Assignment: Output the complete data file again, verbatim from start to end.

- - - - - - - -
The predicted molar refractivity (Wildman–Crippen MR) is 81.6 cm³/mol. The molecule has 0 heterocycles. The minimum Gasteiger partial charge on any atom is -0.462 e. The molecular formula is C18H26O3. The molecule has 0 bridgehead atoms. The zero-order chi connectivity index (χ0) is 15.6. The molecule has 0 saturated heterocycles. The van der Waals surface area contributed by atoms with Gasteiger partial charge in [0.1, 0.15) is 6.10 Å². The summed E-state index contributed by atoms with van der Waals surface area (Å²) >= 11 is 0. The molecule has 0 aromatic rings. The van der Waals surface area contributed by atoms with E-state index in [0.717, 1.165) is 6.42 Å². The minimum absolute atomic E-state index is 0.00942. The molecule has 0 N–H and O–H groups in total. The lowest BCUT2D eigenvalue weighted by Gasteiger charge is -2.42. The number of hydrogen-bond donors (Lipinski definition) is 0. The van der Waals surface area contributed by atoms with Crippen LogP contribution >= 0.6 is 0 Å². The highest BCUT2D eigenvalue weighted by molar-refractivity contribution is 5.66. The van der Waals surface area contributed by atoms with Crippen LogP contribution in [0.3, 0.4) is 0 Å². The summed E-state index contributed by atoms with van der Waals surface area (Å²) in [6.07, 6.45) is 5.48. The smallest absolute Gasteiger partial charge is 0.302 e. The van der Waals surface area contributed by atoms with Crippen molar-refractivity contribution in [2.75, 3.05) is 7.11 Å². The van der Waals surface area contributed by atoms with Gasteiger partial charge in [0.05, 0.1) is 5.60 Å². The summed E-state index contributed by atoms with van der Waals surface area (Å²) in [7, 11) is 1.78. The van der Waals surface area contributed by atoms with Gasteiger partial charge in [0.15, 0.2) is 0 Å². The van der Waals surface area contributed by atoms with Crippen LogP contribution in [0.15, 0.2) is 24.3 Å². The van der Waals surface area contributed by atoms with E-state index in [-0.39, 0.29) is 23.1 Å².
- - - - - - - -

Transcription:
The predicted molar refractivity (Wildman–Crippen MR) is 81.6 cm³/mol. The molecule has 0 heterocycles. The minimum Gasteiger partial charge on any atom is -0.462 e. The molecular formula is C18H26O3. The molecule has 0 bridgehead atoms. The zero-order chi connectivity index (χ0) is 15.6. The molecule has 0 saturated heterocycles. The van der Waals surface area contributed by atoms with Gasteiger partial charge in [0.1, 0.15) is 6.10 Å². The summed E-state index contributed by atoms with van der Waals surface area (Å²) >= 11 is 0. The molecule has 0 aromatic rings. The van der Waals surface area contributed by atoms with E-state index in [0.717, 1.165) is 6.42 Å². The minimum absolute atomic E-state index is 0.00942. The molecule has 0 N–H and O–H groups in total. The lowest BCUT2D eigenvalue weighted by Gasteiger charge is -2.42. The number of hydrogen-bond donors (Lipinski definition) is 0. The van der Waals surface area contributed by atoms with Crippen LogP contribution >= 0.6 is 0 Å². The highest BCUT2D eigenvalue weighted by molar-refractivity contribution is 5.66. The van der Waals surface area contributed by atoms with Crippen LogP contribution in [0.3, 0.4) is 0 Å². The summed E-state index contributed by atoms with van der Waals surface area (Å²) in [6.07, 6.45) is 5.48. The smallest absolute Gasteiger partial charge is 0.302 e. The van der Waals surface area contributed by atoms with Crippen molar-refractivity contribution in [2.75, 3.05) is 7.11 Å². The van der Waals surface area contributed by atoms with Gasteiger partial charge in [0.05, 0.1) is 5.60 Å². The summed E-state index contributed by atoms with van der Waals surface area (Å²) in [7, 11) is 1.78. The van der Waals surface area contributed by atoms with Gasteiger partial charge in [0.15, 0.2) is 0 Å². The van der Waals surface area contributed by atoms with Crippen LogP contribution in [0.15, 0.2) is 24.3 Å². The van der Waals surface area contributed by atoms with E-state index in [-0.39, 0.29) is 23.1 Å².